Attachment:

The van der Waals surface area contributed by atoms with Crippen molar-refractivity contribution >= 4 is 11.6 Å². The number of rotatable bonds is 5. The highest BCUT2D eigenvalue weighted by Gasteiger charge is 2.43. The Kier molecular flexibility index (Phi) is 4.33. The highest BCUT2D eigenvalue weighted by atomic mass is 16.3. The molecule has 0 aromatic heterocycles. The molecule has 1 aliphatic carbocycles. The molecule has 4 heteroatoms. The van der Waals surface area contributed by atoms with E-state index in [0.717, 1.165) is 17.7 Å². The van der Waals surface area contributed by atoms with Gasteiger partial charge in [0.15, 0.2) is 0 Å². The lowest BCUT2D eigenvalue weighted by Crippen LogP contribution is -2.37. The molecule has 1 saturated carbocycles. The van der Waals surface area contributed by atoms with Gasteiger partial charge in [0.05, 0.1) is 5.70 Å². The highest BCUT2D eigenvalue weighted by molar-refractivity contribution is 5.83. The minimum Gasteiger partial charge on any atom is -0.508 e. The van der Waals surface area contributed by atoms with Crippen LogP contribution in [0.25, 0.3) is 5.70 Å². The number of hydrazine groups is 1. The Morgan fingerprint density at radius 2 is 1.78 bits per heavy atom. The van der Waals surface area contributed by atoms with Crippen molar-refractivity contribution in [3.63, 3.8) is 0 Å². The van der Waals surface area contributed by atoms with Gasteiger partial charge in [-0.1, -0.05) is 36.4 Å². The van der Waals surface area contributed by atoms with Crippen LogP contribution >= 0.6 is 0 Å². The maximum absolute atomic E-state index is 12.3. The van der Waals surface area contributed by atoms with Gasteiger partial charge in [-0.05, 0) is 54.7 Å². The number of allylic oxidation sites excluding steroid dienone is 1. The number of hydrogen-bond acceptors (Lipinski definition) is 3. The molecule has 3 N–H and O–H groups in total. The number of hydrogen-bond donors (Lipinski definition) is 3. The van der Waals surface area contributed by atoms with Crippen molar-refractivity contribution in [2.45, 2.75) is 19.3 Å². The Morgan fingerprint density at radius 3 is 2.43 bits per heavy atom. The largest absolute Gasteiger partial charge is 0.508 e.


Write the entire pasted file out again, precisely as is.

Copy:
The van der Waals surface area contributed by atoms with Crippen molar-refractivity contribution >= 4 is 11.6 Å². The number of rotatable bonds is 5. The highest BCUT2D eigenvalue weighted by Gasteiger charge is 2.43. The Kier molecular flexibility index (Phi) is 4.33. The highest BCUT2D eigenvalue weighted by atomic mass is 16.3. The molecule has 0 aromatic heterocycles. The molecule has 1 aliphatic carbocycles. The molecule has 4 heteroatoms. The van der Waals surface area contributed by atoms with E-state index in [0.717, 1.165) is 17.7 Å². The van der Waals surface area contributed by atoms with Gasteiger partial charge in [0.15, 0.2) is 0 Å². The lowest BCUT2D eigenvalue weighted by Crippen LogP contribution is -2.37. The molecule has 1 saturated carbocycles. The van der Waals surface area contributed by atoms with Gasteiger partial charge in [0.05, 0.1) is 5.70 Å². The highest BCUT2D eigenvalue weighted by molar-refractivity contribution is 5.83. The minimum Gasteiger partial charge on any atom is -0.508 e. The van der Waals surface area contributed by atoms with Crippen LogP contribution in [0.25, 0.3) is 5.70 Å². The number of hydrazine groups is 1. The Morgan fingerprint density at radius 2 is 1.78 bits per heavy atom. The van der Waals surface area contributed by atoms with Crippen molar-refractivity contribution in [3.63, 3.8) is 0 Å². The van der Waals surface area contributed by atoms with Gasteiger partial charge in [-0.1, -0.05) is 36.4 Å². The van der Waals surface area contributed by atoms with Crippen LogP contribution >= 0.6 is 0 Å². The maximum absolute atomic E-state index is 12.3. The van der Waals surface area contributed by atoms with Gasteiger partial charge in [-0.05, 0) is 54.7 Å². The number of allylic oxidation sites excluding steroid dienone is 1. The number of hydrogen-bond acceptors (Lipinski definition) is 3. The molecule has 3 N–H and O–H groups in total. The number of hydrogen-bond donors (Lipinski definition) is 3. The van der Waals surface area contributed by atoms with Crippen molar-refractivity contribution in [2.45, 2.75) is 19.3 Å². The Morgan fingerprint density at radius 3 is 2.43 bits per heavy atom. The largest absolute Gasteiger partial charge is 0.508 e.